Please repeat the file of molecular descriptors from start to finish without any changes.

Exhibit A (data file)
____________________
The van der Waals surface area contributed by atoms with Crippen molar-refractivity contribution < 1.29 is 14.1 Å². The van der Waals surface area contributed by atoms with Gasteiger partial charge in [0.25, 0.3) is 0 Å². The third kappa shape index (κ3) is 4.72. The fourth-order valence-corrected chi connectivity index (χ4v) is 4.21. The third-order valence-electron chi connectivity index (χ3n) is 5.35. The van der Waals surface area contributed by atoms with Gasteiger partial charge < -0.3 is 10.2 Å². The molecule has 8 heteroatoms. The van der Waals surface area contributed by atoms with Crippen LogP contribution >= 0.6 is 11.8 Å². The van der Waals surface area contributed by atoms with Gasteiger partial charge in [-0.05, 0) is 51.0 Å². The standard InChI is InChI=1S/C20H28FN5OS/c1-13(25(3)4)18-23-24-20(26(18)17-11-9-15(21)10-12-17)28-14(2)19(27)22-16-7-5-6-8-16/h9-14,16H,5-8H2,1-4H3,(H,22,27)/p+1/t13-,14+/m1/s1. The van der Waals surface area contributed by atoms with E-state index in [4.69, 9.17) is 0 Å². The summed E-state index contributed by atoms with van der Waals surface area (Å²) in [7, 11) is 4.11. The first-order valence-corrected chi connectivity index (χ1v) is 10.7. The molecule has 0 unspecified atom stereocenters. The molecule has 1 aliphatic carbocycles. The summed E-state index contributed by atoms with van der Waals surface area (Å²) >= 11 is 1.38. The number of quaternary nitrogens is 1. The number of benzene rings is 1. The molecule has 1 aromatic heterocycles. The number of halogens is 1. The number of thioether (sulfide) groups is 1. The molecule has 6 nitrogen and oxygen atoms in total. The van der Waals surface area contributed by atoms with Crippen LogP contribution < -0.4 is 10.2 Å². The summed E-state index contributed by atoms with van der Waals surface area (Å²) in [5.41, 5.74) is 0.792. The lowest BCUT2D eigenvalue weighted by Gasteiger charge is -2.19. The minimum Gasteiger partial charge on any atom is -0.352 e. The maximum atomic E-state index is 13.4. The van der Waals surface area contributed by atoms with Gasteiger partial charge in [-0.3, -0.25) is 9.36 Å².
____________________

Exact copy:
The van der Waals surface area contributed by atoms with Crippen molar-refractivity contribution < 1.29 is 14.1 Å². The van der Waals surface area contributed by atoms with Gasteiger partial charge in [0.25, 0.3) is 0 Å². The third kappa shape index (κ3) is 4.72. The fourth-order valence-corrected chi connectivity index (χ4v) is 4.21. The third-order valence-electron chi connectivity index (χ3n) is 5.35. The van der Waals surface area contributed by atoms with Gasteiger partial charge < -0.3 is 10.2 Å². The molecule has 8 heteroatoms. The van der Waals surface area contributed by atoms with Crippen LogP contribution >= 0.6 is 11.8 Å². The van der Waals surface area contributed by atoms with Gasteiger partial charge in [-0.05, 0) is 51.0 Å². The standard InChI is InChI=1S/C20H28FN5OS/c1-13(25(3)4)18-23-24-20(26(18)17-11-9-15(21)10-12-17)28-14(2)19(27)22-16-7-5-6-8-16/h9-14,16H,5-8H2,1-4H3,(H,22,27)/p+1/t13-,14+/m1/s1. The van der Waals surface area contributed by atoms with E-state index in [4.69, 9.17) is 0 Å². The summed E-state index contributed by atoms with van der Waals surface area (Å²) in [7, 11) is 4.11. The first-order valence-corrected chi connectivity index (χ1v) is 10.7. The molecule has 0 unspecified atom stereocenters. The molecule has 1 aliphatic carbocycles. The summed E-state index contributed by atoms with van der Waals surface area (Å²) >= 11 is 1.38. The number of quaternary nitrogens is 1. The number of benzene rings is 1. The molecule has 1 aromatic heterocycles. The number of halogens is 1. The number of thioether (sulfide) groups is 1. The molecule has 6 nitrogen and oxygen atoms in total. The van der Waals surface area contributed by atoms with Crippen LogP contribution < -0.4 is 10.2 Å². The summed E-state index contributed by atoms with van der Waals surface area (Å²) in [5.41, 5.74) is 0.792. The lowest BCUT2D eigenvalue weighted by Gasteiger charge is -2.19. The minimum Gasteiger partial charge on any atom is -0.352 e. The maximum atomic E-state index is 13.4. The van der Waals surface area contributed by atoms with Gasteiger partial charge in [-0.3, -0.25) is 9.36 Å².